David Bertrand’s Hope Of Fellowship: Column


Jazz flutist David Bertrand, now based in Brooklyn, hails from Trinidad and Tobago.

(Photo: Juhui Kwon)

This Juneteenth, I published my first blog post, which I titled “Black Sound, White Light.” It was a response to multiple claims of solidarity with the Black Lives Matter movement from musician peers in Brooklyn—where the scene, as I have experienced it, is predominantly white and generally unwelcoming (with the exception of my inner circle of friends). To me, many of these claims rang hollow because there was no true introspection, no questioning of why the scene here is almost completely white and why this latest awakening did not stir collective discomfort about the state of our own community. After revisiting more than a decade of memories, I posted my thoughts and walked away from the laptop. I steeled myself for a rapid drop-off in friend count and an even chillier reception at jam sessions (whenever those again become possible).

When I logged back on, however, I saw that friends and contemporaries from around the world had reposted and commented with insightful sincerity. Publicly and privately, musician peers shared their own sense of alienation about being Black, immigrant or female while trying to navigate toward fellowship within and beyond the music. Some peers offered apologies for any past offense or exclusion that might have occurred. It felt hopeful.

In the wider world, systemic racism establishes structures that limit possibilities for Black people, and the jazz world is not immune. This often makes the way difficult for some but not others, and the path forward will remain a lawn of manicured euphemisms until we address and uproot entrenched imbalances.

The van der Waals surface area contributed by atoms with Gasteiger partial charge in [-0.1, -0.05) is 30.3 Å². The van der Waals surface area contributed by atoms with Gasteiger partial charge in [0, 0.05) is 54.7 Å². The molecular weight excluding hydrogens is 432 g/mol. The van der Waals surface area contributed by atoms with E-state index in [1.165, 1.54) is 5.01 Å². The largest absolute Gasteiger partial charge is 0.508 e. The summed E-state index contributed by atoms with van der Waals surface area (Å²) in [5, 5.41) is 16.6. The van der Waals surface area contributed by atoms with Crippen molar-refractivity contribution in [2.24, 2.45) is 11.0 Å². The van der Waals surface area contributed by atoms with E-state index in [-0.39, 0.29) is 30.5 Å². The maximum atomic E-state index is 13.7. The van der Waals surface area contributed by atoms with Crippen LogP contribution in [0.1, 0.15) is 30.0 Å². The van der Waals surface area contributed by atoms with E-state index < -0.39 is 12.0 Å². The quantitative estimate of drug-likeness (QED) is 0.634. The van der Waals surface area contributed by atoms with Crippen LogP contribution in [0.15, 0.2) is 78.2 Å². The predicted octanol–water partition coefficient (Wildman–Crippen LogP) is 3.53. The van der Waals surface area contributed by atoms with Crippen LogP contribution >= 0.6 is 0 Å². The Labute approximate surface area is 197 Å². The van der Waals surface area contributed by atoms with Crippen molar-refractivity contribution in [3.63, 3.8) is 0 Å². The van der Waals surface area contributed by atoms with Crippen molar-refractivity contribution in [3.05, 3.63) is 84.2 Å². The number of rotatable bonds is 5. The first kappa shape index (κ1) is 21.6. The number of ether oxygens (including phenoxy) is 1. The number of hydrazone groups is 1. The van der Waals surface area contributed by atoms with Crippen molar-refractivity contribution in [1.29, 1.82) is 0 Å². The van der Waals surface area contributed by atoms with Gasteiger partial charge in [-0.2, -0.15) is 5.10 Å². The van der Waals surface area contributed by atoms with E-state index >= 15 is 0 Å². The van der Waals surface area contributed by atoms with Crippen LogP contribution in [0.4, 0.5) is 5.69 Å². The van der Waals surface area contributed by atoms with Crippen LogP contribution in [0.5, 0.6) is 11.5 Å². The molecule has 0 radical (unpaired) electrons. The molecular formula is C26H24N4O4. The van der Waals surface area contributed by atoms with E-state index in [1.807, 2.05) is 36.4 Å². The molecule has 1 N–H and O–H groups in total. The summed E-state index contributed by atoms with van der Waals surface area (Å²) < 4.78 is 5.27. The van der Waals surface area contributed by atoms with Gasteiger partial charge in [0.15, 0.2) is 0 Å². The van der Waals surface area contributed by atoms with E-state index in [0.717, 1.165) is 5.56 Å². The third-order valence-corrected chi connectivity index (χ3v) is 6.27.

Deftly protean, postmodern prejudice in the jazz community often masks itself under the pretext of skillfulness: A musician who plays well might be accepted, to a degree, but if not, he or she runs the risk of being scorned musically and reminded of their “otherness.” If the Black musician is inducted but observes the lion’s share of opportunities mostly remain within pre-existing cliques—often fostered by U.S. graduate programs only affordable to those with generational wealth—he or she must decide whether to continue supporting a scene that doesn’t reciprocate professionally or emotionally.

With so much of jazz life paused by the pandemic, we have ample time for deep rumination. I think the first collective step to anti-racist progress must be to assert the value of Black personhood independent of our contributions to the culture. If you’re only moved to claim that our lives matter because your favorite tenor player is Black, that does not help us; a commitment to work through your own biases or apathy to become a true friend and neighbor will.

The friends I’m blessed with have done this, one in particular. Ignoring rain clouds overhead, my family met him on the last Saturday in June at Brooklyn’s Dr. Ronald McNair Park. We wanted to spend some time together before he moved back to his home state. Six feet between us, we recounted how he helped us move apartments in March, right as the NYC lockdown began. As we reminisced, my wife and I watched our baby daughter expand her picnic blanket empire.

At the other end of the park, a buoyant group of young Black people was conducting an informal photo shoot—only to leave when an NYPD patrol car pulled up, slow and obvious. Despite the sobering reminder, I was in the company of a man who sees me as his equal, on and off the bandstand. If any unwarranted attention had been directed at me, he would have challenged it. The clouds finally broke and we all ran home, laughing, to have impromptu coffee and Trinidadian pastries.

Then, as our friend takes his leave—knowing that by his own recollection he has not touched another person since a handshake on March 19—we give him a parting hug, acknowledging that amid his own journey, he has chosen to be my brother. DB

This story originally was published in the September 2020 issue of DownBeat. Subscribe here.

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